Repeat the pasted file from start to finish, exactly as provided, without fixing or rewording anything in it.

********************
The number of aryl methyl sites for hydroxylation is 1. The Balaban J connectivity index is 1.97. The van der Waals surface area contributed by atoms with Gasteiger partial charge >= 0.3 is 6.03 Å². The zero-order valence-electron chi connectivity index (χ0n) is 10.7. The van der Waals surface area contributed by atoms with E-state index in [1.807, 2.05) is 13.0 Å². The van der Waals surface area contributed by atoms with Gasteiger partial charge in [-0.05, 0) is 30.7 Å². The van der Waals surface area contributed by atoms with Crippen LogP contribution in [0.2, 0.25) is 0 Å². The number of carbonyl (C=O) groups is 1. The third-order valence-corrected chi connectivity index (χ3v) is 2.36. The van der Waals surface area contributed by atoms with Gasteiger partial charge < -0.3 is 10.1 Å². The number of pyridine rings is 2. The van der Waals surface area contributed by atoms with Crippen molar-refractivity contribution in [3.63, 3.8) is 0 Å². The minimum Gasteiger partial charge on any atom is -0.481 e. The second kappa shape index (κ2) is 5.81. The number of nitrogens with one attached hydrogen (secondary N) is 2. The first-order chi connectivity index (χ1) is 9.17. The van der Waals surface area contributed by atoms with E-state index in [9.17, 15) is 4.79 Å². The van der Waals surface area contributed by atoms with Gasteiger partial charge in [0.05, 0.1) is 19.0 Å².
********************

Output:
The number of aryl methyl sites for hydroxylation is 1. The Balaban J connectivity index is 1.97. The van der Waals surface area contributed by atoms with Gasteiger partial charge >= 0.3 is 6.03 Å². The zero-order valence-electron chi connectivity index (χ0n) is 10.7. The van der Waals surface area contributed by atoms with E-state index in [1.807, 2.05) is 13.0 Å². The van der Waals surface area contributed by atoms with Gasteiger partial charge in [-0.05, 0) is 30.7 Å². The van der Waals surface area contributed by atoms with Crippen LogP contribution in [0.2, 0.25) is 0 Å². The number of carbonyl (C=O) groups is 1. The third-order valence-corrected chi connectivity index (χ3v) is 2.36. The van der Waals surface area contributed by atoms with Gasteiger partial charge < -0.3 is 10.1 Å². The number of pyridine rings is 2. The van der Waals surface area contributed by atoms with Crippen molar-refractivity contribution in [3.63, 3.8) is 0 Å². The minimum Gasteiger partial charge on any atom is -0.481 e. The second kappa shape index (κ2) is 5.81. The number of nitrogens with one attached hydrogen (secondary N) is 2. The first-order chi connectivity index (χ1) is 9.17. The van der Waals surface area contributed by atoms with E-state index in [9.17, 15) is 4.79 Å². The van der Waals surface area contributed by atoms with Gasteiger partial charge in [0.05, 0.1) is 19.0 Å².